The Feed the Future Resilience and Economic Growth in the Arid Lands—Accelerated Growth (REGAL-AG) project has been busy of late opening livestock markets in Kenya’s arid lands and issuing business development grants (BDG) to private-sector agribusinesses.
Project Issues In-Kind Business Development Grants
As of May of this year, REGAL-AG has issued 25 business development grants, with 12 more awaiting approval. The project awards in-kind capital investment grants in the form of construction materials and/or the procurement of equipment. A variety of small businesses benefit from these grants, including those that produce animal feeds, process milk, retail meat, produce fish and chicken, and offer animal health services.
Merti Market Offers Livestock Trader Greater Security and Profitability
In addition to the BDG grants, REGAL-AG’s livestock markets alleviate market access constraints and boost economic growth. They promote increased sale volume, improved transaction efficiency, and enhanced security. One of the many individuals who benefit from the market is Bernard Mutambu, a livestock trader from Tharaka Nithi. He’s traded livestock for many years, buying between 20-30 calves a week.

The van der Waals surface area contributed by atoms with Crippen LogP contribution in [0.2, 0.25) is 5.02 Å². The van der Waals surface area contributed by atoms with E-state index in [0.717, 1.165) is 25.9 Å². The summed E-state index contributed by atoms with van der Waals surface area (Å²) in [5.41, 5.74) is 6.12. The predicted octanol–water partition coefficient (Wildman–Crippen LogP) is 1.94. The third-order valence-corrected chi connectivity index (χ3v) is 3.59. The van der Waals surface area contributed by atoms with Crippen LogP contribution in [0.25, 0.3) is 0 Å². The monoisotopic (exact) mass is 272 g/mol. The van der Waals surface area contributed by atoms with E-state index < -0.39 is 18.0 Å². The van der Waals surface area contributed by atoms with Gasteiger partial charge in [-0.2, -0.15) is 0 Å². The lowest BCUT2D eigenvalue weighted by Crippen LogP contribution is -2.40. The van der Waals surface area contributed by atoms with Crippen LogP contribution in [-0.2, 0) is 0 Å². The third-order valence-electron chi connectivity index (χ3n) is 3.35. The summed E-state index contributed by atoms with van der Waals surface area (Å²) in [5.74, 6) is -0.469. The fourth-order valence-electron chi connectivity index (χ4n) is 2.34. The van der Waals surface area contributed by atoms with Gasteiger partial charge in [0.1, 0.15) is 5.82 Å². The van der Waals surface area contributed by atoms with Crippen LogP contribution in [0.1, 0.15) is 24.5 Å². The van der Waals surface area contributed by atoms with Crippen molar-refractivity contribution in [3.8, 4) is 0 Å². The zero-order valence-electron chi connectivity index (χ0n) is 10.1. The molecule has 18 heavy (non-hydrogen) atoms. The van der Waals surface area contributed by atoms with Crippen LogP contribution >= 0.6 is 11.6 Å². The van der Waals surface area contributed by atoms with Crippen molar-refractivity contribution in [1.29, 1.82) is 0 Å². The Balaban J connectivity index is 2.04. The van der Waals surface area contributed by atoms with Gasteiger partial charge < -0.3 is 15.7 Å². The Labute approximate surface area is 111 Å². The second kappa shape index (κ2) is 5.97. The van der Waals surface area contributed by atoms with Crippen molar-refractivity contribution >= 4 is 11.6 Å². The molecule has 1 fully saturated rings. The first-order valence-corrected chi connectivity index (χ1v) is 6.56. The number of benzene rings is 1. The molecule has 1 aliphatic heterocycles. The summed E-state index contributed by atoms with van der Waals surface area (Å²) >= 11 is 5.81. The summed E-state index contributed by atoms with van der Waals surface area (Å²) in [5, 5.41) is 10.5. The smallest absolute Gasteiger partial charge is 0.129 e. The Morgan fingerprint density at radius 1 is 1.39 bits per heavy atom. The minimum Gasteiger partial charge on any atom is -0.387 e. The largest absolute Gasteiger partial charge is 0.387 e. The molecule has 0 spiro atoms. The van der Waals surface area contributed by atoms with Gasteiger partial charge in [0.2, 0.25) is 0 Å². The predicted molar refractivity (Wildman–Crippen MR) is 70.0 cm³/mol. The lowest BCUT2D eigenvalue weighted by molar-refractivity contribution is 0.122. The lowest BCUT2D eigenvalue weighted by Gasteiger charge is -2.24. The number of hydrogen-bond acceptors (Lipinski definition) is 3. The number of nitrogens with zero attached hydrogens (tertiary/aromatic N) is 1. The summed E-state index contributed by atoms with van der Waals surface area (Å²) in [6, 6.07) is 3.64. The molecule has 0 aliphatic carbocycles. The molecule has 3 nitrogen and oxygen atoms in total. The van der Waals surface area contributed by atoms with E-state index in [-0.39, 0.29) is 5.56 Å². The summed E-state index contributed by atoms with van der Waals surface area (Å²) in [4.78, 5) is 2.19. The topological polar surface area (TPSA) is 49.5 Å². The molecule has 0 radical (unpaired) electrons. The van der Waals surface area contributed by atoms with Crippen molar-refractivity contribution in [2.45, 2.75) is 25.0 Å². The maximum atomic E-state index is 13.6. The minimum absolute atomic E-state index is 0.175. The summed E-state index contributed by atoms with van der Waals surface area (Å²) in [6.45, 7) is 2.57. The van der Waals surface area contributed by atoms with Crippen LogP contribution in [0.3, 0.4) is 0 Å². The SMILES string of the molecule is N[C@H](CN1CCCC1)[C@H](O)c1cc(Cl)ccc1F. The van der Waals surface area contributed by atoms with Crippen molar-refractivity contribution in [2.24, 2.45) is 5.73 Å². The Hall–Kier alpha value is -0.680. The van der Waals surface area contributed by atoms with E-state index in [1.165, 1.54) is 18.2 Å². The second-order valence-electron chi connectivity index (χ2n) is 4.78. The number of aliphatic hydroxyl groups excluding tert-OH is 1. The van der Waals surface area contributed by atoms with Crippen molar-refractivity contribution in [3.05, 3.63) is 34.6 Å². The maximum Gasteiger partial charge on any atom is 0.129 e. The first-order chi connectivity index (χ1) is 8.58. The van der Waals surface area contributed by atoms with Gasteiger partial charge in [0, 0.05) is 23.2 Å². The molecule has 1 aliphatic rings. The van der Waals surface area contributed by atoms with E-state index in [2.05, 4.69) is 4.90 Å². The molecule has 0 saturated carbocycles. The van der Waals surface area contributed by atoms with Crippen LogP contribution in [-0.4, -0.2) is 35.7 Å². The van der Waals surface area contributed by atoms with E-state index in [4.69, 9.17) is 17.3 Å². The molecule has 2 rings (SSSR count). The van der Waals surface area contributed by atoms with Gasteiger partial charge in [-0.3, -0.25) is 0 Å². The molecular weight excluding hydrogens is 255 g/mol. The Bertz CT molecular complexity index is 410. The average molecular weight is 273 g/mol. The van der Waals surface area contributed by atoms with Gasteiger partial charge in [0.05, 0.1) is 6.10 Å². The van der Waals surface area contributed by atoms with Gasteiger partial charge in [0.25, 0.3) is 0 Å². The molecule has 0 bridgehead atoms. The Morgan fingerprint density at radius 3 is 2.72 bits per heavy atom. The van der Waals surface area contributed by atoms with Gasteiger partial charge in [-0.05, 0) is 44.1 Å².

“Before the market,” he says, “livestock traders like me walked long distances to locate manyattas (rural, often mobile settlements) to buy animals, since pastoralists move from one place to another.” He continues, “It was a time-consuming and difficult task. Not to mention the risk of walking around with money, and being exposed to attacks by bandits along the way.”
The new market provides traders a central location from which to operate. The twice-weekly market includes a gated perimeter fence, sale yard, animal pens, toilets, and a resting shade. Bernard buys calves that he sells to farmers and producers. “I prefer trading at Merti livestock market because the animal breed from this area is good and sells fast,” he explains.
On a good market day, Bernard buys up to 33 calves, which he transports by truck to Katunga. Prior to the market, Bernard used to spend between three to seven days moving from one manyatta to another to buy calves. “It now takes me just one day to travel from my home to the market, buy the calves, and transport them back to my home by evening,” Bernard concludes. “I am very happy.”